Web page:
The Good Wife s7 ep 22

image“Nothing’s ever over. Remember that.”


“I’ll love you forever.”


With its perpetual “on-the-bubble” status, it feels like we’ve been on the cusp of saying goodbye to The Good Wife ever since the show began but, notwithstanding the number of times it’s avoided cancellation before now, this was supposed to be it at last. Alicia Florrick’s story finally coming to an end after seven seasons of ups, downs, round-and-rounds, and plenty of arguments along the way. Except that Alicia’s story didn’t really end this week so much as begin again, and the forthcoming Diane spin-off means we haven’t really said goodbye to this world or these characters either. Instead, we got a finale which reminded Alicia and the audience how it all started and what she had and lost along the way, before she lifted her head, smoothed down her suit and walked out into the world again, ready to take it on head-on, just like she did at the start.

imageTo get to that new beginning, though, she had to be navigate her way through one last Peter Florrick scandal. To be the “good” wife one more time. The court proceedings were curious and unlikely to stand up to real-world scrutiny; would Judge Cuesta really not have been told before he went on the bench that the jury had a question rather than a verdict? Would the Governor’s defence team really be made up of both the wife of the accused and the wife of a key expert witness? And would the hitherto tenacious AUSA, with a sitting, seriously damaged governor on substantial corruption charges in his sights, really settle for 1 year probation, no jail time? Come on.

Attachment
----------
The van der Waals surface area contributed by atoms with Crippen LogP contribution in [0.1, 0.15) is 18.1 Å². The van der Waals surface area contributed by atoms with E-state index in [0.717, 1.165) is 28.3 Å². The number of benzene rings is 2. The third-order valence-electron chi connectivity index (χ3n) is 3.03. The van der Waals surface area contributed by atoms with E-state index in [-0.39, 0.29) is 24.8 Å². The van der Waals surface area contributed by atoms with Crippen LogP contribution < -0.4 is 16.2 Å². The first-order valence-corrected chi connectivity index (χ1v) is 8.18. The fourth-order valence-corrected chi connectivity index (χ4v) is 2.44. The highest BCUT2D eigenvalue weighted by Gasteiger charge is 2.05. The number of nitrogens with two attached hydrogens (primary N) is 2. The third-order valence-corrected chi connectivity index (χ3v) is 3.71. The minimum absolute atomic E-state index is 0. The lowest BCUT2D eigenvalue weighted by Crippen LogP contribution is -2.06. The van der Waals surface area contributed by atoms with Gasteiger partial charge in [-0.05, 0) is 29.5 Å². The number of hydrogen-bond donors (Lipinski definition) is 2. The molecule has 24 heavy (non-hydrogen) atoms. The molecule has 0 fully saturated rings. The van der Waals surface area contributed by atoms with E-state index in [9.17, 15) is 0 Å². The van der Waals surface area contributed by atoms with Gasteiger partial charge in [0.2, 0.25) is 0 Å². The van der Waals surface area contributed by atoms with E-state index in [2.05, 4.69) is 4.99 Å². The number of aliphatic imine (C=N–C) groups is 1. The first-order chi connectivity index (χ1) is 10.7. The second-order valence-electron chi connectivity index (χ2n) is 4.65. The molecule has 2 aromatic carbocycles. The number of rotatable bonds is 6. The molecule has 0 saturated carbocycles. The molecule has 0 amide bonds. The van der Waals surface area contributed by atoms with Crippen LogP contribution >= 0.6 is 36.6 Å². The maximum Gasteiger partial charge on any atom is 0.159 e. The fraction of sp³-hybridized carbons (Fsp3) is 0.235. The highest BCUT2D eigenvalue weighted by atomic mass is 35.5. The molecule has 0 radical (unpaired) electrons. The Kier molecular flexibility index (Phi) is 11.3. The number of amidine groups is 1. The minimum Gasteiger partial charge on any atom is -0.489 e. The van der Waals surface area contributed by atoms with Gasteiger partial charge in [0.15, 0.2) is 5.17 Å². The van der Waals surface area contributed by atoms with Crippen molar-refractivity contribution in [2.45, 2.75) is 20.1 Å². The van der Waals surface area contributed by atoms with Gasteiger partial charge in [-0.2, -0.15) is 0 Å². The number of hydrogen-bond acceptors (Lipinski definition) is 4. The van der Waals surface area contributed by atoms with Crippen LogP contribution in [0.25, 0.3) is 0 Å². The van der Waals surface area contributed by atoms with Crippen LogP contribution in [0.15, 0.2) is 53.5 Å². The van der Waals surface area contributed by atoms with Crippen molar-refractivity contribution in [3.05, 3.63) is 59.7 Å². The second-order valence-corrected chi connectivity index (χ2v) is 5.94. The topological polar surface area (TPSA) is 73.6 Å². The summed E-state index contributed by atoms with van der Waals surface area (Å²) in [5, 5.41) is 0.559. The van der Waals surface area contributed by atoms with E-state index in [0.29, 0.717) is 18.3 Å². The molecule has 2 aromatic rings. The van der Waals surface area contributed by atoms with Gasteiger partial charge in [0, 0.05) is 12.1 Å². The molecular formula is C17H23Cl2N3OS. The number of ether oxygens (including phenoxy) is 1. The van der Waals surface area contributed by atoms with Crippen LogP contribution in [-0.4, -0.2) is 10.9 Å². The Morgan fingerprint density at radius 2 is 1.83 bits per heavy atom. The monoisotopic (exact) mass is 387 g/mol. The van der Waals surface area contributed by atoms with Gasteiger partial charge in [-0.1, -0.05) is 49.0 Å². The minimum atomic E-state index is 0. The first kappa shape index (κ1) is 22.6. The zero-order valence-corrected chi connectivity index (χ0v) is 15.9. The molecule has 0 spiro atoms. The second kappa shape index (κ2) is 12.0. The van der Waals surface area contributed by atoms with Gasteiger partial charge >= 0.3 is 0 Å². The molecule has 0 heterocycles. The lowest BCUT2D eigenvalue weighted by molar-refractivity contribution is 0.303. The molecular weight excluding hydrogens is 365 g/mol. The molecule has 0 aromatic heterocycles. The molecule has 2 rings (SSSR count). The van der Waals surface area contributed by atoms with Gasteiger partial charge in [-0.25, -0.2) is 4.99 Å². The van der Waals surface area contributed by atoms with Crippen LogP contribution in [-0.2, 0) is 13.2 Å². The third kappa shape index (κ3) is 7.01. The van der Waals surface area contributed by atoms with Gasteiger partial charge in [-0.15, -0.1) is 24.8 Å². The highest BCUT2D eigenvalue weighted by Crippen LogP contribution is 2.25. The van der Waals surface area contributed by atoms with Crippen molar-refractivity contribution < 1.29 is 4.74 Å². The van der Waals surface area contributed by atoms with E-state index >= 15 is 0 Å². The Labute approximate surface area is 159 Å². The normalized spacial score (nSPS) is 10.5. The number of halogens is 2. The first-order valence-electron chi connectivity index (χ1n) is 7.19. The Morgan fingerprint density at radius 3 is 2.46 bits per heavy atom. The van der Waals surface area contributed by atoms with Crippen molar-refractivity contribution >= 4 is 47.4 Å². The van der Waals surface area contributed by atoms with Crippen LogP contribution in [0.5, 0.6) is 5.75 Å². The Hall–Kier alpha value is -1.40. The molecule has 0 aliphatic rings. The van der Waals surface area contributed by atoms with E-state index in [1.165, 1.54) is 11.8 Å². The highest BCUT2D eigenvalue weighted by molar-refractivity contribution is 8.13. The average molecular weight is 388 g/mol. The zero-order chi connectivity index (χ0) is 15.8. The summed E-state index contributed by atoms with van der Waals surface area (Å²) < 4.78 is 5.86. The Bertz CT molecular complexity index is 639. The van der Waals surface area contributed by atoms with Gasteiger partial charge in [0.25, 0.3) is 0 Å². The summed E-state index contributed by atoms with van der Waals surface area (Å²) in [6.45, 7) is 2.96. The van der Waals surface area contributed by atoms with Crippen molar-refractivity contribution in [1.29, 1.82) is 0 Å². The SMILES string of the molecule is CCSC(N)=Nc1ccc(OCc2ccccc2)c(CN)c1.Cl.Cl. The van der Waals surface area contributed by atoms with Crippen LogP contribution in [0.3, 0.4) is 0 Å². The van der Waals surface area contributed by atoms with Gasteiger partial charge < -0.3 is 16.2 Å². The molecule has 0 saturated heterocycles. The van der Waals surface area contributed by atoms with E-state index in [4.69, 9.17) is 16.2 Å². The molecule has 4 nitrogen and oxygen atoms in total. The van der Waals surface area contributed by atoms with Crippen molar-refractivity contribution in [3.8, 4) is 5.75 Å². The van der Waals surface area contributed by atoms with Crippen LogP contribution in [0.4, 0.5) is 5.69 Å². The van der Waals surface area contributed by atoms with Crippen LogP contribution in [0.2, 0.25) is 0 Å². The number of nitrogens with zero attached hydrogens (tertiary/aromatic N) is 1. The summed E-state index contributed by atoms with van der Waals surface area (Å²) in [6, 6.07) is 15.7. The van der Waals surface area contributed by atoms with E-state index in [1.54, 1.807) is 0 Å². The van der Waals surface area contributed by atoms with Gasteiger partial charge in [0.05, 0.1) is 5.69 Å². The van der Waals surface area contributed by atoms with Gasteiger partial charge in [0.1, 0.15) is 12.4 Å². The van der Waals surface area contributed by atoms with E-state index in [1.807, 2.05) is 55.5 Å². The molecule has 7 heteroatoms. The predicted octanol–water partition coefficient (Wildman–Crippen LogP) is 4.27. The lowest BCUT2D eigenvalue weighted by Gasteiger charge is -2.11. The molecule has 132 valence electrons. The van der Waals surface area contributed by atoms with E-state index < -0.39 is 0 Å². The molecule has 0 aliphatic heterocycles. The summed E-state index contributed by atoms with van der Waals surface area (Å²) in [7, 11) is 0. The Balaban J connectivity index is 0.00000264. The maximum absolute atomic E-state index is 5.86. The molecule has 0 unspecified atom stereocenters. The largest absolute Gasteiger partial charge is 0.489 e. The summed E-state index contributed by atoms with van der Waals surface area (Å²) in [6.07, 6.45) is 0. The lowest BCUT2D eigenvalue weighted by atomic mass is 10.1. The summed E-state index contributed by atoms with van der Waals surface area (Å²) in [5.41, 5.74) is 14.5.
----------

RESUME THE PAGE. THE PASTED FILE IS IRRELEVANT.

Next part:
Plausibility aside, though, there was plenty of TGW’s trademark fun and flair about the court scenes and I enjoyed them a lot anyway. We’ve said it before, but one of the strengths of the show has been the deep, idiosyncratic bench of judges and bar of lawyers it has built, each with their own distinct, fully-formed personalities and grudges. David Paymer’s Judge Cuesta has the longest of those histories with the show; he was his usual caustic, terrific, funny self – “I mean, I’m excited about this!” – this week, and it’s both fitting and heartwarming that the judge who presided over the show’s first case is the one who presided over its last one too.

After being completely marginalised for much of this season, it was also heartening to see Matt Czuchry’s Cary with a win at last, finding a new purpose in teaching and peace in solving the mystery of the missing bullets, after one last hurrah with the now-legendary Matan back in the SA’s office, for old times’ sake.